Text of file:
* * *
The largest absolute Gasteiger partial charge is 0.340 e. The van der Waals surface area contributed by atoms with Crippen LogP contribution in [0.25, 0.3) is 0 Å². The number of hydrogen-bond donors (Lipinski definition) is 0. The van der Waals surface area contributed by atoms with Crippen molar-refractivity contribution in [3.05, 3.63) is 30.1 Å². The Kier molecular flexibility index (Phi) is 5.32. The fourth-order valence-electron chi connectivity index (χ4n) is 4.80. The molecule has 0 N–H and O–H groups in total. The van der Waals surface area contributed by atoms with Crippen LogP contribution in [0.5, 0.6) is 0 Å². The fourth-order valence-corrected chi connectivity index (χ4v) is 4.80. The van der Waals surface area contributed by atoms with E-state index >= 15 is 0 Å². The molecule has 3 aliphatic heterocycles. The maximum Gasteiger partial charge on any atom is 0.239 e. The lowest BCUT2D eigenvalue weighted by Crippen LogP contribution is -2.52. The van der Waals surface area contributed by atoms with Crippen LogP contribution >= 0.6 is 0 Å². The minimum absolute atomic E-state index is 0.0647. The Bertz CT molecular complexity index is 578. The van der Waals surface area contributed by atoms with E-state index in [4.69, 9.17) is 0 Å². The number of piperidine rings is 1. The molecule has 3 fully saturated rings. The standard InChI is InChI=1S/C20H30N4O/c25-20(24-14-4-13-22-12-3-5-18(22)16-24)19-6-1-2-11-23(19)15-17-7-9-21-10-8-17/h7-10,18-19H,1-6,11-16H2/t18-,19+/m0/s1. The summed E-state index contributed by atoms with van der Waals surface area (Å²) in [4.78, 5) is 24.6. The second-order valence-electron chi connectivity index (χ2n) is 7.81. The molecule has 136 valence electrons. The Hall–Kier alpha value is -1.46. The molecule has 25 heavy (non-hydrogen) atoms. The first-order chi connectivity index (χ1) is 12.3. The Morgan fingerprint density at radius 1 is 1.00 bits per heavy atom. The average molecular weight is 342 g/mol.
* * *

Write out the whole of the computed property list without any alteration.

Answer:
The largest absolute Gasteiger partial charge is 0.340 e. The van der Waals surface area contributed by atoms with Crippen LogP contribution in [0.25, 0.3) is 0 Å². The number of hydrogen-bond donors (Lipinski definition) is 0. The van der Waals surface area contributed by atoms with Crippen molar-refractivity contribution in [3.05, 3.63) is 30.1 Å². The Kier molecular flexibility index (Phi) is 5.32. The fourth-order valence-electron chi connectivity index (χ4n) is 4.80. The molecule has 0 N–H and O–H groups in total. The van der Waals surface area contributed by atoms with Crippen LogP contribution in [0.5, 0.6) is 0 Å². The fourth-order valence-corrected chi connectivity index (χ4v) is 4.80. The van der Waals surface area contributed by atoms with E-state index >= 15 is 0 Å². The molecule has 3 aliphatic heterocycles. The maximum Gasteiger partial charge on any atom is 0.239 e. The lowest BCUT2D eigenvalue weighted by Crippen LogP contribution is -2.52. The van der Waals surface area contributed by atoms with Crippen LogP contribution >= 0.6 is 0 Å². The minimum absolute atomic E-state index is 0.0647. The Bertz CT molecular complexity index is 578. The van der Waals surface area contributed by atoms with E-state index in [4.69, 9.17) is 0 Å². The number of piperidine rings is 1. The molecule has 3 fully saturated rings. The standard InChI is InChI=1S/C20H30N4O/c25-20(24-14-4-13-22-12-3-5-18(22)16-24)19-6-1-2-11-23(19)15-17-7-9-21-10-8-17/h7-10,18-19H,1-6,11-16H2/t18-,19+/m0/s1. The summed E-state index contributed by atoms with van der Waals surface area (Å²) in [4.78, 5) is 24.6. The second-order valence-electron chi connectivity index (χ2n) is 7.81. The molecule has 136 valence electrons. The Hall–Kier alpha value is -1.46. The molecule has 25 heavy (non-hydrogen) atoms. The first-order chi connectivity index (χ1) is 12.3. The Morgan fingerprint density at radius 1 is 1.00 bits per heavy atom. The average molecular weight is 342 g/mol.